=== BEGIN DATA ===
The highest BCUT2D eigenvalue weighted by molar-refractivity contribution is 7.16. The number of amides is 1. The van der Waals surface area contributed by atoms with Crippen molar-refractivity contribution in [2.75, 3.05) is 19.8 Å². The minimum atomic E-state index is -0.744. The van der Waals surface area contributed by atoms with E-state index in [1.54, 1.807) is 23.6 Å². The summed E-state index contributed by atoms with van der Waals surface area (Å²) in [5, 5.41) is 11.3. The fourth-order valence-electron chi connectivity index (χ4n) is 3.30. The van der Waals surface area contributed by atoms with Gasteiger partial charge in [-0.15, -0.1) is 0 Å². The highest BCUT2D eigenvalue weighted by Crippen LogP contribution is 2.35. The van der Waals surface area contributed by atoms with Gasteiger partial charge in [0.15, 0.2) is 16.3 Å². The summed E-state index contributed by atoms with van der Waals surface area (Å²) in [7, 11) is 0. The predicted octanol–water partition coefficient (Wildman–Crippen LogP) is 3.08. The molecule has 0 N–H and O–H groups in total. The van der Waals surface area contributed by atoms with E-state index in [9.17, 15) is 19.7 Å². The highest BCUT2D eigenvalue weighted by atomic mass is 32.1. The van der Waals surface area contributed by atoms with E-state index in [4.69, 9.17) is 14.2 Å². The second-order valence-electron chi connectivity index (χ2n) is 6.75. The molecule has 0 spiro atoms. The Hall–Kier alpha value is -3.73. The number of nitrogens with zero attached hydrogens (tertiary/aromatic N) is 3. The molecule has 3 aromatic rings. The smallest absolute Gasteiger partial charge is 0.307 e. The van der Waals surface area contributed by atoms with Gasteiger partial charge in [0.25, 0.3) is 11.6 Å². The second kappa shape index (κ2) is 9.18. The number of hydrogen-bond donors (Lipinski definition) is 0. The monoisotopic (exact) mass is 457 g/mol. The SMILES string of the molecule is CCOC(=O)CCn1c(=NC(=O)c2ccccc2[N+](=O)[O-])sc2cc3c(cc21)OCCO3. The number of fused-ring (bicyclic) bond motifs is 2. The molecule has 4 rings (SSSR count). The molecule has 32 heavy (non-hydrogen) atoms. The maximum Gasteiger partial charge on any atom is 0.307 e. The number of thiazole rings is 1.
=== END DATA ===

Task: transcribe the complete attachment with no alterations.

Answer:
The highest BCUT2D eigenvalue weighted by molar-refractivity contribution is 7.16. The number of amides is 1. The van der Waals surface area contributed by atoms with Crippen molar-refractivity contribution in [2.75, 3.05) is 19.8 Å². The minimum atomic E-state index is -0.744. The van der Waals surface area contributed by atoms with E-state index in [1.54, 1.807) is 23.6 Å². The summed E-state index contributed by atoms with van der Waals surface area (Å²) in [5, 5.41) is 11.3. The fourth-order valence-electron chi connectivity index (χ4n) is 3.30. The van der Waals surface area contributed by atoms with Gasteiger partial charge in [-0.15, -0.1) is 0 Å². The highest BCUT2D eigenvalue weighted by Crippen LogP contribution is 2.35. The van der Waals surface area contributed by atoms with Gasteiger partial charge in [0.15, 0.2) is 16.3 Å². The summed E-state index contributed by atoms with van der Waals surface area (Å²) in [7, 11) is 0. The predicted octanol–water partition coefficient (Wildman–Crippen LogP) is 3.08. The molecule has 0 N–H and O–H groups in total. The van der Waals surface area contributed by atoms with E-state index in [9.17, 15) is 19.7 Å². The highest BCUT2D eigenvalue weighted by atomic mass is 32.1. The van der Waals surface area contributed by atoms with E-state index in [4.69, 9.17) is 14.2 Å². The second-order valence-electron chi connectivity index (χ2n) is 6.75. The molecule has 0 spiro atoms. The Hall–Kier alpha value is -3.73. The number of nitrogens with zero attached hydrogens (tertiary/aromatic N) is 3. The molecule has 3 aromatic rings. The smallest absolute Gasteiger partial charge is 0.307 e. The van der Waals surface area contributed by atoms with Gasteiger partial charge in [0.25, 0.3) is 11.6 Å². The second kappa shape index (κ2) is 9.18. The number of hydrogen-bond donors (Lipinski definition) is 0. The monoisotopic (exact) mass is 457 g/mol. The SMILES string of the molecule is CCOC(=O)CCn1c(=NC(=O)c2ccccc2[N+](=O)[O-])sc2cc3c(cc21)OCCO3. The number of fused-ring (bicyclic) bond motifs is 2. The molecule has 4 rings (SSSR count). The molecule has 32 heavy (non-hydrogen) atoms. The maximum Gasteiger partial charge on any atom is 0.307 e. The number of thiazole rings is 1.